Joseph and Mary at the wallDriving home tonight listening to the ABC’s Newsradio, I heard about more fighting in South Sudan. In a country that is only two years old, tens of thousands of people are fleeing for their lives to get away from the conflict.

As I listened, first I felt somewhat numb. More bad news is nothing new, but at Christmas time it just hit me a bit more than it would normally. As I listened to the radio report, I recalled an image that is being spread around on Facebook of Joseph and Mary, pregnant with the Christ child, traveling to Bethlehem, but being blocked by the dividing wall that separates Israelis from Palestinians in that strife-torn land.

We live in such a world of conflict, hatred and self-centredness. Although official statistics say that the amount of conflicts in the world has dropped in recent years, there are still millions of people displaced, starving and being forced to do things against their will. And most of it is because of man’s inhumanity to man.

As I kept driving, listening to the story of fear and hatred coming out of South Sudan, I thought how it makes my suffering this year pale somewhat. But then I thought that my suffering, and anyone else’s suffering, is no less because of millions more suffering in other places. We suffer in different ways. I am thankful though that I have the comforts of living in an affluent country. I have a bed to sleep in tonight, I have enough food. My daily life is not a battle for survival.

Nevertheless, as I pondered the suffering in the world, I also thought of how we talk of having a merry Christmas every year. I could relate to U2’s song, Peace on Earth, a song of frustration, lamenting how every Christmas we sing of peace on earth and goodwill to all, but all we hear about is more strife and conflict. But thankfully the story doesn’t stop there. If it did, we would just stay in frustration. But suffering is not meaningless.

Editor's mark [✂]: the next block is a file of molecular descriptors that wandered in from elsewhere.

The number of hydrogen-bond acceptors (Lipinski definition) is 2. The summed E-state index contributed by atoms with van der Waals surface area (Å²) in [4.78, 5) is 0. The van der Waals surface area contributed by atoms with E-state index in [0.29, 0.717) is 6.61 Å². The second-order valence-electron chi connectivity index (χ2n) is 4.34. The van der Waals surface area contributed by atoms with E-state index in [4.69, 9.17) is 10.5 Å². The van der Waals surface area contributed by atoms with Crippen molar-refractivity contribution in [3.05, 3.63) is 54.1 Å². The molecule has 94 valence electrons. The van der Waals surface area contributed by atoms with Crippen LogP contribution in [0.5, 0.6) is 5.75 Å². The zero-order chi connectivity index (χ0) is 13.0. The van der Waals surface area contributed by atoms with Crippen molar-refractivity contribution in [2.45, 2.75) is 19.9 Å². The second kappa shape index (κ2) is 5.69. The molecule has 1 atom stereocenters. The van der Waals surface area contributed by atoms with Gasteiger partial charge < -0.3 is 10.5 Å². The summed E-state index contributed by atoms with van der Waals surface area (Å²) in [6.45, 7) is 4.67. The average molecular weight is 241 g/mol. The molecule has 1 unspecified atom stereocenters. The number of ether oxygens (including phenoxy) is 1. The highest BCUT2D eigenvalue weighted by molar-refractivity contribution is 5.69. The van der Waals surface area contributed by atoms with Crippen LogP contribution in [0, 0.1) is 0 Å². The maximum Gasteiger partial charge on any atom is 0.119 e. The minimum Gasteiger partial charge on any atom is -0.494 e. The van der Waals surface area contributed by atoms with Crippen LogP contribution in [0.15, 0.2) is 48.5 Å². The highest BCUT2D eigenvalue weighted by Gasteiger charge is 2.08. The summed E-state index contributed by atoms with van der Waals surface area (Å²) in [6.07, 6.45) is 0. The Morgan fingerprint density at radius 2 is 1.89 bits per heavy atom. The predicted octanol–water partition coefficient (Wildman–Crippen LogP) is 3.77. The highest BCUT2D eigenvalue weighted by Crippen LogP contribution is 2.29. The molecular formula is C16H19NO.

Some years ago I read a beautiful devotion that said that Christmas doesn’t have to be merry to be meaningful. That has always stuck with me and it is something I say to people for whom this time of year will not be happy and for whom it would therefore be trite to say “Merry Christmas!”

As well as being meaningful though, I thought about the fact that Christmas is the very thing we need right now. For me, it is the hope that is Christmas that is what sustains me. What we celebrate this year, whether we realise it or not, is the most hopeful event that has ever happened. God coming into the world is exactly what we need. For those fleeing conflict in South Sudan, for those traveling the seas seeking asylum in a foreign land, for Palestinians and Israelis separated by a wall of concrete in their cities and a wall of hatred in their hearts, the baby in the manger is the hope of the world.

NT Wright talks about the seemingly ridiculous notion that God is in control of the world when all around we see war and injustice. But he is right. The Christ child, born in Bethlehem that starry night 2,000 years ago, brings hope where there is none, brings light where there is darkness, and brings love where there is hatred. Because of Christmas the light of love, hope and peace is beginning to reign in the hearts of people. Outbreaks of love are spreading like a virus in a computer. It is an unstoppable force, and the gates of hell, evil and darkness will not overcome it.

As Desmond Tutu said once during a church service in the apartheid years, evil has already lost. Good has already won. Christmas is here. One day the wall that separates Palestinians from Israelis will come down, and peace will reign in lands of current conflict and in hearts which currently harbour hatred. There are many battles seemingly being lost today in places like South Sudan. But the good news is spreading. Love is on the move, and it is all because of a baby who just happened to be the God of the Universe coming to reconcile, restore and renew.

Have a meaningful, hopeful, if not merry Christmas everyone!

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